Rape in India is often understood as it is laid down in the Indian Penal Code (IPC) u/s.375, which breaks down its elements in 3 main categories which are (1) against her will, (2) without her consent, and (3) penetration by the man (Indian Penal Code). The major flaw in this meaning is the definition of rape which is limited to penetration- a male-centric view of violating a woman. When one considers what women classify as rape, the definition would be more expansive (Mackinnon 1989). There is a need for an overhaul of the definition of rape – keeping a law made two centuries ago by privileged white men who viewed women as a piece of property to be owned by men – is not justified, even with all the broken pieces of amendments that are attached to its language. Moreover, the definitions of ‘consent’ laid down in s.375 and s.90 of the IPC have lacunae which can be used against the women themselves by manipulation or misinterpretation, suiting to whether they are used for defence or prosecution (Dhonchak). The Judge plays a part by contributing to the setting of precedents, demonstrating their own views on women’s sexuality by which they either perpetuate or sometimes curb the prevailing patriarchal system.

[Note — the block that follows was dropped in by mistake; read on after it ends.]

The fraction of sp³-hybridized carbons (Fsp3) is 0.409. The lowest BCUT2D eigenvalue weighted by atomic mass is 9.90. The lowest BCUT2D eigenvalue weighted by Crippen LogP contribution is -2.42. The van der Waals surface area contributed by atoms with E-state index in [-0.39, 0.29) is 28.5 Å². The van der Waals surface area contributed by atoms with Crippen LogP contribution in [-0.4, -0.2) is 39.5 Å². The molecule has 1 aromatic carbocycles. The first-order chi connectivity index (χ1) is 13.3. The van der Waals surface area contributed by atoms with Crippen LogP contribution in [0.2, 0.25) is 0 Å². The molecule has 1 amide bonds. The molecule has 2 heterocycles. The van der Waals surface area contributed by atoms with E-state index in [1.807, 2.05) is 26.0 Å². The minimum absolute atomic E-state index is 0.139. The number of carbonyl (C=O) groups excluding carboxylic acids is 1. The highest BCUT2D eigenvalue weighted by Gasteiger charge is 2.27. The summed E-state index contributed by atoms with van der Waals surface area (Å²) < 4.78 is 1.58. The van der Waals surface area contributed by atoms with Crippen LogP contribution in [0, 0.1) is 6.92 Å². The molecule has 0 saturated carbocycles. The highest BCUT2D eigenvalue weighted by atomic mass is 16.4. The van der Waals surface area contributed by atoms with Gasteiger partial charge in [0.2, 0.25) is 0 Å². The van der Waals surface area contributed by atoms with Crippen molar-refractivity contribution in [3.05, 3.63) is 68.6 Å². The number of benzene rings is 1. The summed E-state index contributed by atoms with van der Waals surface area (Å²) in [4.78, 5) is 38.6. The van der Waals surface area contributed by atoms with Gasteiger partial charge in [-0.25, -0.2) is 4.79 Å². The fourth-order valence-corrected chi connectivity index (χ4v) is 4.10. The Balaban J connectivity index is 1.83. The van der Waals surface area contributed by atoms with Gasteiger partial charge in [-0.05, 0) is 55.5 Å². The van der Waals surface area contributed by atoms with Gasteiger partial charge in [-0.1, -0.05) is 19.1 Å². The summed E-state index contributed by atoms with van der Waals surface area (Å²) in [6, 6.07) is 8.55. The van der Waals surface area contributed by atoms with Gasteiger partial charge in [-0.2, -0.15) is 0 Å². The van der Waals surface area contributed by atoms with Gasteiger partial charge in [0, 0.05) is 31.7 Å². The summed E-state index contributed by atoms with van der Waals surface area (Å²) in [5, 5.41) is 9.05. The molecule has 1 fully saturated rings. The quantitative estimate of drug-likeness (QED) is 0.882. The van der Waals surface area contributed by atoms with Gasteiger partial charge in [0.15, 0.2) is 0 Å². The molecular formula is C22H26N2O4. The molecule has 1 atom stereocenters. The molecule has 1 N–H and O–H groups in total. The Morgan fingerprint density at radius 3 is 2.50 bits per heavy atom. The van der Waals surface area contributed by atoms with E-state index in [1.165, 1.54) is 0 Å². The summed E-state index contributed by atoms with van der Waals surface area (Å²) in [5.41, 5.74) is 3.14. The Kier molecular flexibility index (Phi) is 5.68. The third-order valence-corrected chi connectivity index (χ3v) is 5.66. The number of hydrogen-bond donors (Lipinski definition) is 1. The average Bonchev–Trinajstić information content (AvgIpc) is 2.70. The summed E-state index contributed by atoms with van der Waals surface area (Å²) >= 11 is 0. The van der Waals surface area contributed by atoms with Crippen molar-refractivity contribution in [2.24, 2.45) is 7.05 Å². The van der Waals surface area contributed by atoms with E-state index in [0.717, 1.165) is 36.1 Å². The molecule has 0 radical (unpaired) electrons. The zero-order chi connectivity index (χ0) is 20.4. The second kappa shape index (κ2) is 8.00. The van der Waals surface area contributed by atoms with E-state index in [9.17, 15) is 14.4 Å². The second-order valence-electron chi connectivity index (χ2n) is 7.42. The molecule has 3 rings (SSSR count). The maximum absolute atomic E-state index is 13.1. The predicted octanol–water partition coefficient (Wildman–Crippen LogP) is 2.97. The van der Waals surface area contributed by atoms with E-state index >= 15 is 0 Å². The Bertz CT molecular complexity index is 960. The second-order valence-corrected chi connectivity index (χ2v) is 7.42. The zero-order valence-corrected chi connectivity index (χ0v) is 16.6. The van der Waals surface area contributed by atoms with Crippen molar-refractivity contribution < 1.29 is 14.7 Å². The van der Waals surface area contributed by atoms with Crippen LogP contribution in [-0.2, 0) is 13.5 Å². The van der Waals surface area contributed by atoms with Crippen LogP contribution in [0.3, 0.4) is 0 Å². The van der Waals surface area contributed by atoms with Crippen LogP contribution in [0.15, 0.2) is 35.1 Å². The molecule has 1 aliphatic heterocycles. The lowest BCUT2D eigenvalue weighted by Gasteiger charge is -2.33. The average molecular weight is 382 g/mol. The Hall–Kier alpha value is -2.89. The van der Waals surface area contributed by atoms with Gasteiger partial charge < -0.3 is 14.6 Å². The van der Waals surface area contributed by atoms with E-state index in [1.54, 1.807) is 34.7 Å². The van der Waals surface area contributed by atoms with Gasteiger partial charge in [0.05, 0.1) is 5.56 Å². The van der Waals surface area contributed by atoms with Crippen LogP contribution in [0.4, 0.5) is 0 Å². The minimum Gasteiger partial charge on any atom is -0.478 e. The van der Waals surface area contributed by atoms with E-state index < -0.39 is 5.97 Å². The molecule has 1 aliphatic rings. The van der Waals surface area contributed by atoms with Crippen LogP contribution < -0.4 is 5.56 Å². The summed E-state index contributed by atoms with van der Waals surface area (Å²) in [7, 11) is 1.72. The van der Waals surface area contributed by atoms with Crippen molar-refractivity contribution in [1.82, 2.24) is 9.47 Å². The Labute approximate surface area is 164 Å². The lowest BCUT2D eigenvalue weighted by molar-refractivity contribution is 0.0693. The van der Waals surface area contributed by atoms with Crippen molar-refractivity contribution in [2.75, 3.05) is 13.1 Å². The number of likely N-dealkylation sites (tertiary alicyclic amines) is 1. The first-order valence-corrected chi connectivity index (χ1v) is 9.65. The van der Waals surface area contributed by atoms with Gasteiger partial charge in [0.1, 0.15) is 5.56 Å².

The interpretive role of the Judiciary is appreciated, however not when it is becoming a hindrance to progress itself. As much as there is a need to make cohesive laws without any loopholes which can be used to the detriment of the victims, there is a need for the jurisprudence to embrace feminist thought. Catherine Mackinnon says:

Politically, I call it rape whenever a woman has sex and feels violated. You might think that’s too broad. I’m not talking about sending all you men to jail for that. I’m talking about attempting to change the nature of the relations between men and women by having women ask ourselves, ‘Did I feel violated?’ To me, part of the culture of sexual inequality that makes women not report rape is that the definition of rape is not based on our sense of our violation. (1987)

Rape should be considered rape not just because of a physical violation of a woman’s body and causing individual injury to it. It should also consider her mental faculties which give meaning to her experience. There is no way a court can know if the woman was willing to be a part of the sex act and the existing patriarchy only allows for a distinction between acquiescence and refusal (Mackinnon 1989), which is not adequate. Although the mental state of the victim cannot and should not be completely relied upon because of its uncertainty and potential for abuse, owing to the inequality which is embedded in this society, subjective experience of the women should be given a legitimate space and the stereotypes associated with women’s sexuality must be given a rest.